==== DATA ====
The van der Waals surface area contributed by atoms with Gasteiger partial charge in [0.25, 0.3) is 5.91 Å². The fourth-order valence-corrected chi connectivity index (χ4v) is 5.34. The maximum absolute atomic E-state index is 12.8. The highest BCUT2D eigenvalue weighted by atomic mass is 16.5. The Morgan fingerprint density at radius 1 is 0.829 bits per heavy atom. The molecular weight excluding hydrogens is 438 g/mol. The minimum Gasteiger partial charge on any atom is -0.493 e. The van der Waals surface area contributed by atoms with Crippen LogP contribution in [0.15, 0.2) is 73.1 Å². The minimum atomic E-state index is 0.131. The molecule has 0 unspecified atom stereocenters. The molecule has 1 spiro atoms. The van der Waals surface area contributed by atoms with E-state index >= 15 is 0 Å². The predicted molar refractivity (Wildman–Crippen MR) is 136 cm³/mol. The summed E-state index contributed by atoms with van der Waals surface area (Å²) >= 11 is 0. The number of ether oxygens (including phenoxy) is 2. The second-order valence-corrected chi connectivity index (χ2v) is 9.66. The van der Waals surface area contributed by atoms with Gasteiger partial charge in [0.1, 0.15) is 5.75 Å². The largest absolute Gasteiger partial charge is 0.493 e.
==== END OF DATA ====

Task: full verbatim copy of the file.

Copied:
The van der Waals surface area contributed by atoms with Gasteiger partial charge in [0.25, 0.3) is 5.91 Å². The fourth-order valence-corrected chi connectivity index (χ4v) is 5.34. The maximum absolute atomic E-state index is 12.8. The highest BCUT2D eigenvalue weighted by atomic mass is 16.5. The Morgan fingerprint density at radius 1 is 0.829 bits per heavy atom. The molecular weight excluding hydrogens is 438 g/mol. The minimum Gasteiger partial charge on any atom is -0.493 e. The van der Waals surface area contributed by atoms with Crippen LogP contribution in [0.15, 0.2) is 73.1 Å². The minimum atomic E-state index is 0.131. The molecule has 0 unspecified atom stereocenters. The molecule has 1 spiro atoms. The van der Waals surface area contributed by atoms with E-state index >= 15 is 0 Å². The predicted molar refractivity (Wildman–Crippen MR) is 136 cm³/mol. The summed E-state index contributed by atoms with van der Waals surface area (Å²) >= 11 is 0. The number of ether oxygens (including phenoxy) is 2. The second-order valence-corrected chi connectivity index (χ2v) is 9.66. The van der Waals surface area contributed by atoms with Gasteiger partial charge in [0.1, 0.15) is 5.75 Å². The largest absolute Gasteiger partial charge is 0.493 e.